The trend in transportation is clear: data is changing the transportation game, and the rewards of effectively understanding and using the right data, whether it is generated internally or externally, can be substantial. Think about the data transportation businesses generate or access on a regular basis. When hiring drivers, trucking companies obtain employment history information from past employers, prior accident history from various sources, drug and alcohol testing history from the national clearinghouse, MVRs from State agencies, pre-employment screening program (PSP) reports from FMCSA and criminal and credit history reports, among others.

On a regular basis during a driver’s tenure, companies generate or receive driver hours of service and ELD data, driver scorecard data, information from CDL license notification systems, fuel mileage reports, video data on captured events, pickup and delivery time reports and customer feedback among others. Regarding vehicles, companies generate telematics reports that include vehicle location, speed, acceleration, hard braking, etc., sensor data from advanced driver assistance systems, transponder and bypass system reports, tolled highway reports, vehicle fault codes, driver-vehicle inspection reports and maintenance and repair records just to name a few.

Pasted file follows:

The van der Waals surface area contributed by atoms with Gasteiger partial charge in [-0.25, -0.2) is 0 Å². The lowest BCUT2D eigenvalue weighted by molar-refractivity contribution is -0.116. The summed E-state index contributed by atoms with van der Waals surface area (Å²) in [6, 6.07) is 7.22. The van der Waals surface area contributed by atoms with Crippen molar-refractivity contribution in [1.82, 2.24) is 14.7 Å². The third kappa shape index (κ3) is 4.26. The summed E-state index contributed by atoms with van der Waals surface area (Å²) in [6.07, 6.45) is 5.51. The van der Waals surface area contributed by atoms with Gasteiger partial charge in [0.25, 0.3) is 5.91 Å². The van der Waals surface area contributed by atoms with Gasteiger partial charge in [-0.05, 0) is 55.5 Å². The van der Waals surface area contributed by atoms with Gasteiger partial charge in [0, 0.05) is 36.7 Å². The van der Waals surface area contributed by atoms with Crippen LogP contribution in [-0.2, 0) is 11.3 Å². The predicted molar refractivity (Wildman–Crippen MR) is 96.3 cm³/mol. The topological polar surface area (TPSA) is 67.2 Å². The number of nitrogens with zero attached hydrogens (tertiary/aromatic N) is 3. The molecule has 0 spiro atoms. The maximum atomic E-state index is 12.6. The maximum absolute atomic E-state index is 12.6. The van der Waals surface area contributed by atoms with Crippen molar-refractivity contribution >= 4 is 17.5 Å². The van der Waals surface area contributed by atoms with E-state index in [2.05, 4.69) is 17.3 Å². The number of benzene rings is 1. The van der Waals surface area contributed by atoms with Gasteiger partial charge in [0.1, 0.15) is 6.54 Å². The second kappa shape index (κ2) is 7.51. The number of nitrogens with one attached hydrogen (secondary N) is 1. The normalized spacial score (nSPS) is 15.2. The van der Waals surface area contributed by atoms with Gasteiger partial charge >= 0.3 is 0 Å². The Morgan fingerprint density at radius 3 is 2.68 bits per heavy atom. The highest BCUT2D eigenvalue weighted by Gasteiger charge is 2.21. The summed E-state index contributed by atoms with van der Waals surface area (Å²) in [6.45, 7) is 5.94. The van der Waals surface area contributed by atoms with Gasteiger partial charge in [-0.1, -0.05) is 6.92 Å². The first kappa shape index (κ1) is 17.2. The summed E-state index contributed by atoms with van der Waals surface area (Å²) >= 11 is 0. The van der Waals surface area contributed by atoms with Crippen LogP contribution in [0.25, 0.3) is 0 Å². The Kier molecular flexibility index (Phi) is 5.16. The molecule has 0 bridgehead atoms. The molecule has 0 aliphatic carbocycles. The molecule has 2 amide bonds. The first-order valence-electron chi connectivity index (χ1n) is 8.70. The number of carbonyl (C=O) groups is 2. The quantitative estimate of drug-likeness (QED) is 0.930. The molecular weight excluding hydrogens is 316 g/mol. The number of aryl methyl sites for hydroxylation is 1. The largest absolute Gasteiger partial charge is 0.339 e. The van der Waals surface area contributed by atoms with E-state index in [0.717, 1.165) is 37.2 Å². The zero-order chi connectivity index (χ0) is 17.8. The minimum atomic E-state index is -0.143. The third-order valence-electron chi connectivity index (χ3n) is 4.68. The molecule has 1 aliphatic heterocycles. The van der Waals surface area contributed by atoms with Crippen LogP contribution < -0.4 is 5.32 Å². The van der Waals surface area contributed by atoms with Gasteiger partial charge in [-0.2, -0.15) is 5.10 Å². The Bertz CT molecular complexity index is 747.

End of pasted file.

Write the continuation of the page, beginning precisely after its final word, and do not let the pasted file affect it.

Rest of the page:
On the operating side, companies generate on-time data and reports, empty mileage reports, OS&D data, fueling and fuel economy reports, customer service reports, financial reports, internal audit reports and CSA-related reports and data among many others.